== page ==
I’m not really excited about these screenshots, tbh. I remember when the first Oblivion screenies were released and I was utterly captivated. But so much time has passed since then and I suppose I don’t see the graphics here as the quantum leap that I had found the original Oblivion screenshots to imply, compared to Morrowind (and to be honest, visuals were one aspect of Oblivion that did not disappoint).

    Or maybe it’s just due to the fact that I can never help but treat Oblivion as a lesser game even after all these years. Some disappointments just brand themselves in the mind with a hot iron. In any case, I’d like to see some gameplay footage. System requirements, too!

  17. Stevostin says:

    I’ve got my answer : long range view looks great. The only cons in those screens is that there’s still a “plastic” feel to character. The trees are gorgeous.

  18. RoTapper says:

    I agree with what other commenters have said about the plastic look of the textures. Same thing bugged me in Oblivion and Fallout.

  19. omicron1 says:

    Yay! New images!

    And, Screenshot Analysis Time!

    Image 1. The most obvious thing is the fogbanks on the distant terrain; they are using camera-facing semitransparent billboards, with what may or may not be volumetric effects added. (There are spots where geometry clips through the fog, such as one location slightly above the stone structure; you can see the hard edge of a terrain bit)
    Visible here is a good example of what they meant by snow settling – a normal-based effect more than anything. Still, it looks nice enough. Definitely nicer than their terrain texturing approach.
    Contrary to prior impressions, the dragon’s wings here are not translucent; merely yellow and lacking in standard shading.
    For the sky, my impression is that they are making use of a set of skyboxes/cloud images with smooth transitions between them, rather than a full-on sky simulation. It worked well enough in Oblivion, and it seems to work even better here, especially since their texture quality has improved enormously.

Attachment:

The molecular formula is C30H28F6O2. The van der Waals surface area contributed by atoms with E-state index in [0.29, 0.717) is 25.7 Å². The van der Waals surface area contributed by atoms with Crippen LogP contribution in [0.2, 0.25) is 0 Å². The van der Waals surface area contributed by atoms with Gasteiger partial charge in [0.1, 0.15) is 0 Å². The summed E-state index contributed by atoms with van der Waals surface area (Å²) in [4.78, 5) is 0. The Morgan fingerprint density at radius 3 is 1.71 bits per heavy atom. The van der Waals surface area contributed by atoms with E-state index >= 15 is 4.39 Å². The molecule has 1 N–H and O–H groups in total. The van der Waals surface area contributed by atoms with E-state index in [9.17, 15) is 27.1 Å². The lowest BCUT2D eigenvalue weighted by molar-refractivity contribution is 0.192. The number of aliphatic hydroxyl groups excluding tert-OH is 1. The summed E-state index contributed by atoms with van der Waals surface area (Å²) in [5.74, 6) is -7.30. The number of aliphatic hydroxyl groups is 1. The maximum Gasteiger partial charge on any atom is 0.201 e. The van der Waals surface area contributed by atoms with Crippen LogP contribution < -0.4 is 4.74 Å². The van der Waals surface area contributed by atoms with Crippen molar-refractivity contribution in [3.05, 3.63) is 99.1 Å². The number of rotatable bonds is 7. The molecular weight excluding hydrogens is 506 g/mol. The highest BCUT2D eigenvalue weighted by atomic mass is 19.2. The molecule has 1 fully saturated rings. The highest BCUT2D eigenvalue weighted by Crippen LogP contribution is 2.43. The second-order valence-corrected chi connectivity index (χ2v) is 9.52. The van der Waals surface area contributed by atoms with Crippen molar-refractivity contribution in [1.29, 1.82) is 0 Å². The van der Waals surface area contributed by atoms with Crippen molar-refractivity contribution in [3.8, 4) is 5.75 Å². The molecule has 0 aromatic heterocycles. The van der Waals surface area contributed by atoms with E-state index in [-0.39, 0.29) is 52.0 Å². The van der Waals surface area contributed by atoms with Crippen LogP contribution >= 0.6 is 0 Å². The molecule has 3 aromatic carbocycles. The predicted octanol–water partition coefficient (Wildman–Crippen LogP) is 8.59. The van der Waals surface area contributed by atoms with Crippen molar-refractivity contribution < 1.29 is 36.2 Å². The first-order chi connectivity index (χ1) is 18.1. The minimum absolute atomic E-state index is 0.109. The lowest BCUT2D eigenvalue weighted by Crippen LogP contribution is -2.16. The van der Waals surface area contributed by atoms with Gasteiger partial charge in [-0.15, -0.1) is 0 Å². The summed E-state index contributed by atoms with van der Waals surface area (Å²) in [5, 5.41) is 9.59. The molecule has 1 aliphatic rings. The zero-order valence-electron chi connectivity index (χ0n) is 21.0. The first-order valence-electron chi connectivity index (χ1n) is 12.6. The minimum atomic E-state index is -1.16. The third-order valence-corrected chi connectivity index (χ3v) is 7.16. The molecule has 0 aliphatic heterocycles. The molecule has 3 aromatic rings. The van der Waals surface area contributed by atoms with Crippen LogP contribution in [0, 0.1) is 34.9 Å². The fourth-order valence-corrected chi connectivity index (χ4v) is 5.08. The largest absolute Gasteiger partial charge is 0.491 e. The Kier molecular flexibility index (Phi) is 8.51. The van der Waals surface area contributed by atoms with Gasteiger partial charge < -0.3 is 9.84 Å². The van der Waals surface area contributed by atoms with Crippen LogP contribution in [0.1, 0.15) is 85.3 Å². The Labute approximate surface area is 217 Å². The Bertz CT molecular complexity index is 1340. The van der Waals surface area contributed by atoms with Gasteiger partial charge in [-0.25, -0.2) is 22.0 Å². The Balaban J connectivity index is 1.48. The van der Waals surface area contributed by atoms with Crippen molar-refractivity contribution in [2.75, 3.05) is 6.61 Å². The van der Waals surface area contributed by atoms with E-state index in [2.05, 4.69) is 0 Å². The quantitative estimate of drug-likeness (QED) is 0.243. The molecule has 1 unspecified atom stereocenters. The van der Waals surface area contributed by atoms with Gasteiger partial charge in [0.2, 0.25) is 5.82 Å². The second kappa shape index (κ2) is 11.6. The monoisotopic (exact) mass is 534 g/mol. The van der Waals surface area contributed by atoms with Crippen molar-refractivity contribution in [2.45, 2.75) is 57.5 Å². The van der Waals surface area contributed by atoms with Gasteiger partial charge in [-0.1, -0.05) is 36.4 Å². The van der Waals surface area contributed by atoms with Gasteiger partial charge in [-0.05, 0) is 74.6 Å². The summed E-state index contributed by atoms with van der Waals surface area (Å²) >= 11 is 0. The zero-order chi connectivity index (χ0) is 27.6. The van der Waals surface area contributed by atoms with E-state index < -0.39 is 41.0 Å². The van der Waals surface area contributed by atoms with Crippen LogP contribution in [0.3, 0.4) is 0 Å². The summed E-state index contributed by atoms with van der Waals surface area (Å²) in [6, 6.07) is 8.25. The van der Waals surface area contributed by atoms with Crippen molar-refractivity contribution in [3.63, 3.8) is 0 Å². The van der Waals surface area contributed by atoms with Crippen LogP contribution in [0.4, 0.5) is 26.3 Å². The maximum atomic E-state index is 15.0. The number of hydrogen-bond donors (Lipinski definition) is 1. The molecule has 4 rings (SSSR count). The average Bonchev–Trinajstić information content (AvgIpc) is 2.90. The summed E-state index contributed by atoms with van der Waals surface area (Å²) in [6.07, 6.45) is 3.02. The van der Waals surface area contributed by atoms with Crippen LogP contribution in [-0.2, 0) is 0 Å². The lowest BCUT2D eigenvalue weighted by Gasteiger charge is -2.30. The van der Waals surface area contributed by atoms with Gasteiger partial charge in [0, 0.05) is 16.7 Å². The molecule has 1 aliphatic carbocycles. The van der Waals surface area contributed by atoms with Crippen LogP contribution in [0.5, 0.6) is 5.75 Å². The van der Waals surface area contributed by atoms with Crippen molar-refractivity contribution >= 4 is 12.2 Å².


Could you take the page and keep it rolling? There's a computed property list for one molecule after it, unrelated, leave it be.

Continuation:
And finally, we can see that their terrain texturing system has eliminated the “blotchy low-res distant texture” problem. This is easily visible on the middle-right, where we can see the sharp edges of snow patches, and in the lower left, where we can see a much smoother, more constant grassy green.

    Image 2. The first thing that comes to mind is, “Those rune rocks look horrible.” The dungeon appears to have been constructed, as the inside of a Medieval castle, but all the rocks are festooned with intricate carvings that don’t really go anywhere and don’t really make sense. It looks like a Celtic Knot decoration, as drawn by a hyperactive three-year-old with a chisel.
    The undead appear to be zombies; they do indeed look very nice and highly unique. The glowing blue eyes (with tears?) are probably indicative of whatever force is animating them – they most remind me of the Others from A Song of Ice and Fire, which might well have some influence on the game.
    The two main problems I notice here have to do with lighting. First off, we can see a low-resolution shadowmap, especially obvious in the shadow of the stone lamp. It’s probably 1024×1024 at most, and affects only the local area. There appears to be one active light source here, and one shadow map.
    Second, the light illuminating this scene makes no sense. Based on the shadows and specular highlights, I’d say it’s located roughly in front of the large stone pillar in the image’s center… but this bears no relation to the position of the visible light source. Nor can it be a torch offscreen in the player’s hand; the zombies are backlit.

    Image 3 shows a very nice outdoor scene; I especially like the rocks on the left, as they blend into the terrain wonderfully, while looking much more natural than those we’ve seen before.
    Normal mapping appears to have been applied extremely liberally to this ogre-person; sadly, it gives mixed impressions on his clothes – halfway between fur and an extremely wrinkled bit of cloth. The detailing of the bone totems etc. is nice, though, although it’s pretty obvious that every one of these guys will have the same set of bones in the same spot.
    Foliage does not self-shadow. This makes sense from the point of view of the engine – self-shadowing is both expensive and hard to get right.
    In the lower-left we can see a bit of terrain texturing; it appears to be normal-mapped, but not necessarily parallax-mapped. And again, we can see the too-smooth transition between terrain textures with the bit of snow lying on the ground.

    Screenshot 4 is my favorite of these – I love the way they did the birch trees. This looks like it came right out of New England. Note especially the fallen tree on the right – just beautiful.